Wearing sunglasses inside a helmet can be tricky, so a tinted visor is the best option. You’ll need one specifically designed to fit your helmet. Always carry a clear visor with you if there’s even a slight chance you’ll be out after dark.


Erico Motorsports

Ducati dealer downtown in RINo. Friendly staff upon entry, with a modest selection of gear at what seemed like affordable prices. They specialize in Triumph, Moto Guzzi, Ducati, and Vespa.

May be worth visiting again to pick up gear, and keep an eye on any used Ducati Monsters they may have, including the used 2016 model.

Vickery Motorsports

Limited pre-owned inventory, but do have Yamaha MT-07s and MT-09s.

Coyote Motorsports

Yamaha dealer 10 minutes north of Denver, but no discount like Vickery Motorsports. May be the right place to learn, test drive, and ask questions, though.

Grand Prix Motorsports

Yamaha and Zero bikes in Littleton, which is a bit further than other shops but not too far or unreasonable. May be the place to go to test ride a Zero. Pre-owned inventory does not appear to have any viable options.

G-Force Powersports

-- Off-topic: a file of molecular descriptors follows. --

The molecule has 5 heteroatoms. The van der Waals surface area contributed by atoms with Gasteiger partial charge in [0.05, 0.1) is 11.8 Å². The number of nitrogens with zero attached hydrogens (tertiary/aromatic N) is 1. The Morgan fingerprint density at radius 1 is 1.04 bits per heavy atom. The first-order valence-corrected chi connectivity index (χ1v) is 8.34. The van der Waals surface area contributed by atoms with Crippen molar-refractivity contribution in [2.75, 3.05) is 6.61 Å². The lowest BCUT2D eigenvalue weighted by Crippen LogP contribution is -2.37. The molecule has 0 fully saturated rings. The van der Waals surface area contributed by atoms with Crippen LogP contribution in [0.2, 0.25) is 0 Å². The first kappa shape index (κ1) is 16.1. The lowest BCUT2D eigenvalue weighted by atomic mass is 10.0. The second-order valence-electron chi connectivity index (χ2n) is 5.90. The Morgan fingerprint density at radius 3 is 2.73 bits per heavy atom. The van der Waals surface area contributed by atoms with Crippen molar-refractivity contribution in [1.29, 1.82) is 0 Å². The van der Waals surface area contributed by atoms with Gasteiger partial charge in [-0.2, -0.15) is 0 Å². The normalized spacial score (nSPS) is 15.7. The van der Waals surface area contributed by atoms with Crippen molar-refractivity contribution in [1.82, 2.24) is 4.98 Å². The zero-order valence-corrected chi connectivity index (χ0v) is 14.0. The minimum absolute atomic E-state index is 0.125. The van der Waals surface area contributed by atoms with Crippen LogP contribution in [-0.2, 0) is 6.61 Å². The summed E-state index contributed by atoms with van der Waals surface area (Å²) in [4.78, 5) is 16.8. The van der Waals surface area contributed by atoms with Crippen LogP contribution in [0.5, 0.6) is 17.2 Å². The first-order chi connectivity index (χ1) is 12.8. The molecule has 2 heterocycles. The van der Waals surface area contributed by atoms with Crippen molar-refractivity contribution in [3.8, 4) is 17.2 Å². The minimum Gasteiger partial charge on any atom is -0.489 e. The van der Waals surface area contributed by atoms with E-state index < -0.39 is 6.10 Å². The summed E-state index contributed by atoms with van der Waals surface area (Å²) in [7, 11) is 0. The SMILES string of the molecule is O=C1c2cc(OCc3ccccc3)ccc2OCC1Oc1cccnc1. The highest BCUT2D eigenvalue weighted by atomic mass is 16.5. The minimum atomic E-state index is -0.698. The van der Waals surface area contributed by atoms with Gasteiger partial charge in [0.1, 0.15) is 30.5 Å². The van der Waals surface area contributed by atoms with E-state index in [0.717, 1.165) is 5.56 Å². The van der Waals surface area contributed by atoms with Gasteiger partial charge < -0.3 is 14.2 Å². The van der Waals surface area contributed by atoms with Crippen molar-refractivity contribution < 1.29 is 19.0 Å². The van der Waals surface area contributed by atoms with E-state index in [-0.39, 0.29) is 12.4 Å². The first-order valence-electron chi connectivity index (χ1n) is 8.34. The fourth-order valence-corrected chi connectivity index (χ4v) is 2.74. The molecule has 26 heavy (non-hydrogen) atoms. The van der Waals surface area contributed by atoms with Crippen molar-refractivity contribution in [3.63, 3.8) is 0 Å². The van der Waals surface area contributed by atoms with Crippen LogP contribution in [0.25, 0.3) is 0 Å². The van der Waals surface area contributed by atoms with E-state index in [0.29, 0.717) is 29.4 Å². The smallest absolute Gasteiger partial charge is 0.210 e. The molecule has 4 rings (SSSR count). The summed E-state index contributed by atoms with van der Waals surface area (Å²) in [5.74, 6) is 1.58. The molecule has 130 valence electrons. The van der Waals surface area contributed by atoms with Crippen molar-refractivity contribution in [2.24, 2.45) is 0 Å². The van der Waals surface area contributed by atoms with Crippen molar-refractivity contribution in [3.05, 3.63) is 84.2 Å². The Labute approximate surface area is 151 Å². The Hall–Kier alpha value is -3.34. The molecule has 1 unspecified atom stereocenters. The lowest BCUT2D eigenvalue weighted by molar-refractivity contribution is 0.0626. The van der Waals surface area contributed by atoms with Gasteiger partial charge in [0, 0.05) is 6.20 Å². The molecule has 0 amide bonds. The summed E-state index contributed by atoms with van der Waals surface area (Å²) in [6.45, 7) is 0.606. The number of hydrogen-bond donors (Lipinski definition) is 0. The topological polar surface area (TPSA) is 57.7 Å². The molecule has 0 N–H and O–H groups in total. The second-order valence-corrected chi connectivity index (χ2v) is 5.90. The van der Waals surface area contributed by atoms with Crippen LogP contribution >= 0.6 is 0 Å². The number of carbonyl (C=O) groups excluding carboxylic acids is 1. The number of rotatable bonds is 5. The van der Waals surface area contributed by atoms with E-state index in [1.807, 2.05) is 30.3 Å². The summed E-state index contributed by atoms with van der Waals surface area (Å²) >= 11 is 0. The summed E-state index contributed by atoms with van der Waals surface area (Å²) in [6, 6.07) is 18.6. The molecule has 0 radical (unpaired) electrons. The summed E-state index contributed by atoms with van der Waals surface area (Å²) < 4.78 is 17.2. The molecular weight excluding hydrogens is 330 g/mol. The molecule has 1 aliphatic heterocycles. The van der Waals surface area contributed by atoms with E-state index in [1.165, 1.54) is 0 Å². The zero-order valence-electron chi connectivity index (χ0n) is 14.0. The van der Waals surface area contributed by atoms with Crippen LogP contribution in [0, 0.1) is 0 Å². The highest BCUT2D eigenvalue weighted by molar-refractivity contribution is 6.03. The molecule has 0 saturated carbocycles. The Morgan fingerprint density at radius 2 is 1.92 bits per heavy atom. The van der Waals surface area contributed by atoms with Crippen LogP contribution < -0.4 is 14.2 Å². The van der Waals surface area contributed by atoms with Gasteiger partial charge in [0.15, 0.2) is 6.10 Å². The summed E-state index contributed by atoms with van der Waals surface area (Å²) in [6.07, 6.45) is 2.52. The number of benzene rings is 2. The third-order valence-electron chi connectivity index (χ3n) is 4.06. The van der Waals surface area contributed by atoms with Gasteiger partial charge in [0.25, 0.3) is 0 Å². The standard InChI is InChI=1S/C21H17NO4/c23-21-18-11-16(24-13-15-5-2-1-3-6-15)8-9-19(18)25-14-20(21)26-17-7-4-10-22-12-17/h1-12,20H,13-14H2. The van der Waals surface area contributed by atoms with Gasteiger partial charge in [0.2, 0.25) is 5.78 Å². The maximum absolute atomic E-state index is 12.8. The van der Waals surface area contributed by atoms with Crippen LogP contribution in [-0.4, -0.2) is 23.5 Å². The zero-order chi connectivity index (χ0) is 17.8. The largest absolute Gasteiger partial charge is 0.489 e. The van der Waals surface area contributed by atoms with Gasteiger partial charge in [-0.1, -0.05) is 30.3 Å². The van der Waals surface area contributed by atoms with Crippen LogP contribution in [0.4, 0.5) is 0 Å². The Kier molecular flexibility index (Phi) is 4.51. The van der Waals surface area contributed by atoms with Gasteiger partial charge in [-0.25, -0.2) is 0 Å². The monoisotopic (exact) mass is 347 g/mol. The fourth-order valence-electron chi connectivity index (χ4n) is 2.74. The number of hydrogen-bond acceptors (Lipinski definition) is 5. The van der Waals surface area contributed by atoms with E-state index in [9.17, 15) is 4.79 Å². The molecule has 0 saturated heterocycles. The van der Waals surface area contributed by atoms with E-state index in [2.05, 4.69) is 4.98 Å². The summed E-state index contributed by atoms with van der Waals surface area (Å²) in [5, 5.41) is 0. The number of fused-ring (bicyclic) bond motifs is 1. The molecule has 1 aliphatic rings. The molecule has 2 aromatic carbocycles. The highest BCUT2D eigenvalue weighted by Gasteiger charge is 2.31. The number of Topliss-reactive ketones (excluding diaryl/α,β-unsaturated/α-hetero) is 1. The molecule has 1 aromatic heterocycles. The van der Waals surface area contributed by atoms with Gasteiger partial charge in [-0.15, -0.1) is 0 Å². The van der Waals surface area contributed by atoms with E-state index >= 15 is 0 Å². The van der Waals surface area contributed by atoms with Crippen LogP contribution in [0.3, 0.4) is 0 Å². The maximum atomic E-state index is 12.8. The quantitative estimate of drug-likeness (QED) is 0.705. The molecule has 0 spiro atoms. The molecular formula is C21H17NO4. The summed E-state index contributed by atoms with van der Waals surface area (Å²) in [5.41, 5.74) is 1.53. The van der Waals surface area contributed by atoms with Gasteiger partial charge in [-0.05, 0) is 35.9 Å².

10 minutes west of Denver. Has at least one KTM Duke bike.


Does not seem to have a great selection of bikes, as nothing I am interested in was available.

Fay Myers Motorcycle World

Located in Greenwood Village, which is a bit further away than Littleton, and east of Littleton.

Imperial Sportsbikes

Appears to be an Aprilia dealer.

Elite KTM


Sun Enterprises – https://www.sunent.com/used-atvs-utvs-motorcycles-for-sale-denver-colorado–xPreOwnedInventory#page=xPreOwnedInventory&make=other

Peak Honda World – https://www.peakhondaworld.com/default.asp?page=inventory&condition=pre-owned

Getting Endorsed

Getting Experienced

Before buying a bike, it is recommended to test ride many different types that may be of interest. This allows you to get a feel for various types of bikes, including your comfort on it, and that undefinable “gut” feel of what bike fits your personality and your needs best.

One way to take this to the next level is to rent other people’s bikes for a few days. This is possible through a marketplace at https://www.twistedroad.com/about-us. For anywhere from $50-150/day (for most), you can give someone’s bike a go.

Past this, there are options for buying a bike. You can go through the dealership, private seller, or salvage auction routes mainly. For someone experienced with bikes, or has a friend that can tag along, the private seller route may work, especially if you’re in the market for a used bike. The main thing is knowing what to look for when inspecting the bike.

A dealership helps in reassuring you that the bike is properly vetted (still an assumption that is good not to be totally naive about), and also a place to go to talk about or even service the bike. So it helps that you would have bought from them and can start that relationship up front.